Though, I do believe these statements are true, we also need recycling. Even if it’s not perfect. Cardboard, glass and aluminum are all great options to avoid plastic. However, in order for them to be reused they need to be rescued from the landfill and recycled.
More than 28 million glass bottles and jars end up in landfills each year.
A pilot program to help save as many glass bottles from entering the landfill is underway in Chicago. The Don’t Trash Glass Program (DTG) is an eight-week program which seeks to collect glass containers at Greater Chicago area bars and restaurants to be recycled into new bottles, fiberglass and more.
The hope is that with more education and information, restaurants and bars will understand the importance of recycling. The goal is to create a self-sustaining program that will be scalable in other parts of the country.
Keeping highly recyclable materials out the landfill is our first step in the fight against waste. If we can not move forward in creating a circular economy with the materials we have, then we will run out places to bury it all
Tomorrow, building healthy and sustainable communities.
Day 232 – There are currently over 2,000 landfills in the United States. The reason we have so many landfills is due to the fact that we, Americans, throw a lot of stuff away. We are constantly tossing things in the trash without giving a second thought as to where it goes. If we just took a moment to ask, “Where is away?”, maybe we could start making changes in our behavior to minimize the amount of waste we produce.
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Nine-tenths of all solid waste in the United States does not get recycled.
Landfills are among the biggest contributors to soil pollution – roughly 80% of the items buried in landfills could be recycled.
The U.S. recycling rate is around 34.5%. If we’re able to get the rate to 75%, the effect will be like removing 50 million passenger cars from U.S. roads.
9 out of 10 people said they would recycle if it were “easier”.
The United States throws away $11.4 billion worth of recyclable containers and packaging every year.
In the United States, we throw away 2.5 million plastic bottles every hour – about 42,000 per minute, or about 695 per second.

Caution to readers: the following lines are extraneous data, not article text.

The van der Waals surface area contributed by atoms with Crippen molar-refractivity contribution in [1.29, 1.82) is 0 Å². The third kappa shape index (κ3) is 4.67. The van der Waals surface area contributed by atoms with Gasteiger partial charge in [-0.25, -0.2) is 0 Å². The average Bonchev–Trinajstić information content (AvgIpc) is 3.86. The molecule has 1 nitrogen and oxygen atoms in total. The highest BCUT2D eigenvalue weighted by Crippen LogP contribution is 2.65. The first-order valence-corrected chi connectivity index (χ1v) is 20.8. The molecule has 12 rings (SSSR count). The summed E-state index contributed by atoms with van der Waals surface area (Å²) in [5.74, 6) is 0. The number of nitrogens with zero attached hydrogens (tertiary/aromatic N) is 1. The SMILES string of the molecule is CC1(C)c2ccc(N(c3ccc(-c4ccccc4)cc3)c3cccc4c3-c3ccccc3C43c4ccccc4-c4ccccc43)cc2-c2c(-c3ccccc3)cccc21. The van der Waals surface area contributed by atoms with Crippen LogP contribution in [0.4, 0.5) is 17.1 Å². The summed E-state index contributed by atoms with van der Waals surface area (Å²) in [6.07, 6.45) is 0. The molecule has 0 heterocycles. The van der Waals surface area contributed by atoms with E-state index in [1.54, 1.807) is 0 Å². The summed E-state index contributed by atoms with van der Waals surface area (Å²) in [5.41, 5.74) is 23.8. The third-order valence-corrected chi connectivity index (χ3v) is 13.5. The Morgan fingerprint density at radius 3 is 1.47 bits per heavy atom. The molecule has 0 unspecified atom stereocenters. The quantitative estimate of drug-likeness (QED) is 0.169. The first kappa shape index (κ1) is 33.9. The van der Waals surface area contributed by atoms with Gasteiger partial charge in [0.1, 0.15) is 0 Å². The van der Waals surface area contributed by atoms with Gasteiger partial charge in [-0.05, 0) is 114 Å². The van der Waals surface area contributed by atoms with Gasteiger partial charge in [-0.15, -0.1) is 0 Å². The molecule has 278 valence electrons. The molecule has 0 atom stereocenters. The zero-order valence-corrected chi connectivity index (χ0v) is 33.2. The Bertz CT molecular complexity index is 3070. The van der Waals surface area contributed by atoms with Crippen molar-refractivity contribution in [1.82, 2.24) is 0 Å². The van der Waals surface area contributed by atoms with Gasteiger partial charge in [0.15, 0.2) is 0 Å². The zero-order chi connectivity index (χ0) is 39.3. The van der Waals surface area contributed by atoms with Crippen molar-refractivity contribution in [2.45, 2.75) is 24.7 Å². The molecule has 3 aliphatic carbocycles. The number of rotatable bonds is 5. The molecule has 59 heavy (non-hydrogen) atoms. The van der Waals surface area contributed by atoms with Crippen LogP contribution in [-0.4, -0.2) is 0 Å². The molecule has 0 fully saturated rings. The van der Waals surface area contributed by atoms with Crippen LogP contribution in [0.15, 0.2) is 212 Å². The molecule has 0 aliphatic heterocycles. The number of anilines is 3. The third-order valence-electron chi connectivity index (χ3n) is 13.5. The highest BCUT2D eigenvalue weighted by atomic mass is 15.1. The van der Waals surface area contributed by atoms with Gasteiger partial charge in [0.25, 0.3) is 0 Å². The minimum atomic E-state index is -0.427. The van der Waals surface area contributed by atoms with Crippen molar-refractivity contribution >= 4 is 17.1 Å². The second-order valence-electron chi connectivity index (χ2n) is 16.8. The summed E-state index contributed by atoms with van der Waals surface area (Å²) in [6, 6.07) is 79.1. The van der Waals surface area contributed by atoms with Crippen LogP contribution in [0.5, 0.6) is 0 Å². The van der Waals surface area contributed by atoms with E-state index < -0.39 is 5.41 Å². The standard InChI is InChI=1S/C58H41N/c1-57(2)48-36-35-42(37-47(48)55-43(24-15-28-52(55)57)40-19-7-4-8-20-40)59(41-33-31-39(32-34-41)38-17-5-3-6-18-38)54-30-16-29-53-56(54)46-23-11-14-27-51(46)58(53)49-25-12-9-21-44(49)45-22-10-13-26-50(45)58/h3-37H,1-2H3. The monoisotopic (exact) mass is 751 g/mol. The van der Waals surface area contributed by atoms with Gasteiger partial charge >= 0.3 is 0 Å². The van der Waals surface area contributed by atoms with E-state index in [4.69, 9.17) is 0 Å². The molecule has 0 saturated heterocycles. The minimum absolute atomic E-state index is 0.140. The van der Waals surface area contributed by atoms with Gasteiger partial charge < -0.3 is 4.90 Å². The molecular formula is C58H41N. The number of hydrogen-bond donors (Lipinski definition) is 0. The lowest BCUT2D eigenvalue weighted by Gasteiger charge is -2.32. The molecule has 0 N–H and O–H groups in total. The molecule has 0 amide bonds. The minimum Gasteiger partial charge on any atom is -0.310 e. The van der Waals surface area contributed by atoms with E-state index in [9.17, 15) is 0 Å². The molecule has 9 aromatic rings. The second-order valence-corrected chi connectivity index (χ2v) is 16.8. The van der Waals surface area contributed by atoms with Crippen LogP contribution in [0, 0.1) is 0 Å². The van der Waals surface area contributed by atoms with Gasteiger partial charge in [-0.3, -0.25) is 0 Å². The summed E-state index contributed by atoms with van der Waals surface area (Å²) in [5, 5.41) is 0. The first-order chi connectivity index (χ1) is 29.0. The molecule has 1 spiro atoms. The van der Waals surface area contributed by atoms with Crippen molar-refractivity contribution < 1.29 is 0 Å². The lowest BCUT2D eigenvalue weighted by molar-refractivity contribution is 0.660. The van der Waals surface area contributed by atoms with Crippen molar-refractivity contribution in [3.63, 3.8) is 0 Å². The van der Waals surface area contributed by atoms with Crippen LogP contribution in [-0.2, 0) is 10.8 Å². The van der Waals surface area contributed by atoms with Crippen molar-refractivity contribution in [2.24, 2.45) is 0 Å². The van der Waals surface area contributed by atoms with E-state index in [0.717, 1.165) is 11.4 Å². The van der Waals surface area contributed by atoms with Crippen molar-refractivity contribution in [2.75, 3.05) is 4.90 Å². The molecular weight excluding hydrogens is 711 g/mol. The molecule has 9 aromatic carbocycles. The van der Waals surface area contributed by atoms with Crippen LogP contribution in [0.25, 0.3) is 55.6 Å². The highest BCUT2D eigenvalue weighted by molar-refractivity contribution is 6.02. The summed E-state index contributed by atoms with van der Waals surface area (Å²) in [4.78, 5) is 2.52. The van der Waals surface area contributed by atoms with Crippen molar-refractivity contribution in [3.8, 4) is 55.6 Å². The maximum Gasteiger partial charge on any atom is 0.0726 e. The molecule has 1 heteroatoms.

The amount of plastic film and wrap produced annually could shrink-wrap the state of Texas.
According to a study done by the University of Georgia, 18 billion pounds of plastic trash winds up in our oceans each year. To put that in perspective, it’s enough trash to cover every foot of coastline around the world with five full trash bags of plastic…compounding every year.
Over 100,000 marine animals die every year from plastic entanglement and ingestion.
Glass, like aluminum, is infinitely recyclable – without any loss in purity or quality.
Glass container manufacturers hope to achieve 50 percent recycled content in the manufacture of new glass bottles. This achievement would save enough energy to power 21,978 homes for one year and while removing over 181 tons of waste from landfills monthly.
In only three months, enough aluminum cans are thrown out in the United States to rebuild all of our commercial air fleets.
You can make 20 new cans from recycled material using the same amount of energy that it takes to make 1 brand new can.
While the United States celebrates the holidays, Americans produce an additional 5 million tons of waste (four million of the 5 million tons consisting of wrapping paper and shopping bags).
The majority of the 4 million tons of junk mail that Americans receive annually ends up in landfills.
On average, Americans use 650 pounds of paper a year. Each.
Americans make nearly 400 billion photocopies a year, which comes out to 750,000 copies every minute.
The average office worker in the United States goes through roughly 500 disposable cups annually.
2,000 pounds (or 1 ton) of recycled paper helps to save over 350 gallons of oil, 17 trees, and a large portion of landfill space
Of the 62 million newspapers printed daily in the United States, 44 million will be thrown away (roughly 500,000 trees).
Until we begin to realize that even though our trash may leave our house, it is not leaving our town or city. It is just being transported to another location, where the pile will continue to grow and grow. When will we begin to realize that a change needs to happen? Maybe when that pile becomes so large that the trash finds its way back to your home.
Tomorrow, a use for mango skins you most likely had no idea was possible.